BALTIMORE - Around this time of year, the Lord Baltimore Hotel would usually be filled with guests: convention visitors, football fans and even ghost hunters seeking to commune with the spirits that they say haunt its corridors.
Today, the hotel's ballroom has been converted into a COVID-19 command center. Beneath three grand chandeliers, city employees and workers from the University of Maryland Medical System take calls from coronavirus-positive residents who need a place to quarantine or health care facilities with patients, some of them homeless, who need a place to stay.
Across the globe, hotels are being used for isolating people suspected of having COVID-19. Travelers to Singapore, Australia and Taiwan head straight from the airport to inns and hotels for 14 days to prevent transmission of the virus. Sometimes, guests pay for part or all of the stay. But that's not the case at the Lord Baltimore Hotel, which is now the city's Triage, Respite, and Isolation (TRI) Center. Since May, more than 600 people have come through its doors, and all of them have stayed for free.
The project, which is a partnership between the city and the University of Maryland Medical System, is funded through the $103 million Baltimore received from the federal government in CARES Act funding. While those dollars expire in December, city officials plan to seek funding from FEMA to keep it open longer.
"Our commitment is to be here as long as it's needed," said Chuck Callahan of the University of Maryland Medical Center, who splits his time between the hotel and the convention center, which is also a testing facility and facility.
Among the guests are Leon Love, a 68-year-old Baltimore resident who stayed at the hotel last month. He tested positive for COVID-19 last month after attending the viewing of a friend; he noticed the inability to taste while he was eating bean soup. Rather than risk infecting his family, who he was living with, he checked in to the Lord Baltimore. He credits the good care he received there with helping him make a full recovery from the illness.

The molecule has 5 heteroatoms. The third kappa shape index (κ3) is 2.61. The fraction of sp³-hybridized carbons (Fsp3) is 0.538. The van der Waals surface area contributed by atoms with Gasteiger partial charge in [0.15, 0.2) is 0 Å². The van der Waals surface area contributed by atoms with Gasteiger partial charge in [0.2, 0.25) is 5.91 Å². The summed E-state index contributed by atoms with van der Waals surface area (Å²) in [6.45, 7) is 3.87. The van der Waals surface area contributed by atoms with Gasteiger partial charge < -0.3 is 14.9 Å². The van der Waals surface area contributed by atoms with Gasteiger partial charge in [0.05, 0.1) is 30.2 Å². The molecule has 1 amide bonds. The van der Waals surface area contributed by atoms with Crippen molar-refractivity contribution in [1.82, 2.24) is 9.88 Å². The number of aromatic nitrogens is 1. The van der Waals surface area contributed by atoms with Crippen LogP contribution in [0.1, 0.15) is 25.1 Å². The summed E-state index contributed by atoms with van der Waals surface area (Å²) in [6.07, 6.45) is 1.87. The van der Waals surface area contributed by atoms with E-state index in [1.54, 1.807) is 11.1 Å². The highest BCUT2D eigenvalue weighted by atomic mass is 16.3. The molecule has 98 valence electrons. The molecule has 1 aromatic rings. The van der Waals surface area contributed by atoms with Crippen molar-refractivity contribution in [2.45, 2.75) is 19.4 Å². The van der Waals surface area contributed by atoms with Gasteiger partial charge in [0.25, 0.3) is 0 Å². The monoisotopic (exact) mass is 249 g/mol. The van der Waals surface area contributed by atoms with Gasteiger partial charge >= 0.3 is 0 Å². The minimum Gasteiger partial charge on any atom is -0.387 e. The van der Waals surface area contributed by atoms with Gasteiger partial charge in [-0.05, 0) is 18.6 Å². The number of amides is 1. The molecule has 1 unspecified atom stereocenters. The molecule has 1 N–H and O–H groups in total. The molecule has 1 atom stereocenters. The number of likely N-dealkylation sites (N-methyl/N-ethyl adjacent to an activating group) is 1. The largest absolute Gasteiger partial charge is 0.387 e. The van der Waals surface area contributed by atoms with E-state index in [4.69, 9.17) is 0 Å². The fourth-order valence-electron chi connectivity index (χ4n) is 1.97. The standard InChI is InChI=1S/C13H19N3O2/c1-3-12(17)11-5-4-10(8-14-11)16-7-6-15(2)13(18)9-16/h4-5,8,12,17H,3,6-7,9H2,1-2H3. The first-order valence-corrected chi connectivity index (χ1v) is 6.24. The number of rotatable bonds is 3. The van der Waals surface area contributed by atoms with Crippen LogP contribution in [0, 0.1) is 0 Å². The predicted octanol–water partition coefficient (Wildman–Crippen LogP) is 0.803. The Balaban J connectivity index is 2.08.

"Talk about not wanting to leave," he said.
Early on in the pandemic, Baltimore leaders realized that people living in homeless shelters and other group settings would need a place to isolate if they tested positive for COVID-19 or were exposed to the virus. A motel set aside for that purpose quickly filled up to capacity. Organizers needed someplace bigger, centrally located - and better equipped to deal with sick people. So they approached the University of Maryland Medical System for help.
Callahan, vice president of population health at the University of Maryland Medical Center, said the medical system had approached the Lord Baltimore's owners earlier in the pandemic to secure overflow beds should the hospital run out of room. But that ended up not happening; so it instead became a place for homeless and COVID-19-positive residents.
It's not the first time the city has operated a quarantine facility. For centuries, Baltimore operated a quarantine hospital at Hawkins Point, now the location of its landfill. Whether facing epidemics of yellow fever, typhus or smallpox, residents were sent to South Baltimore to prevent infecting other residents. Conditions there weren't always optimal. In 1899, according to The Baltimore Sun archives, an officer there complained that the infirm were kept in the same place as people who were only possibly sick - and this allowed the spread of disease.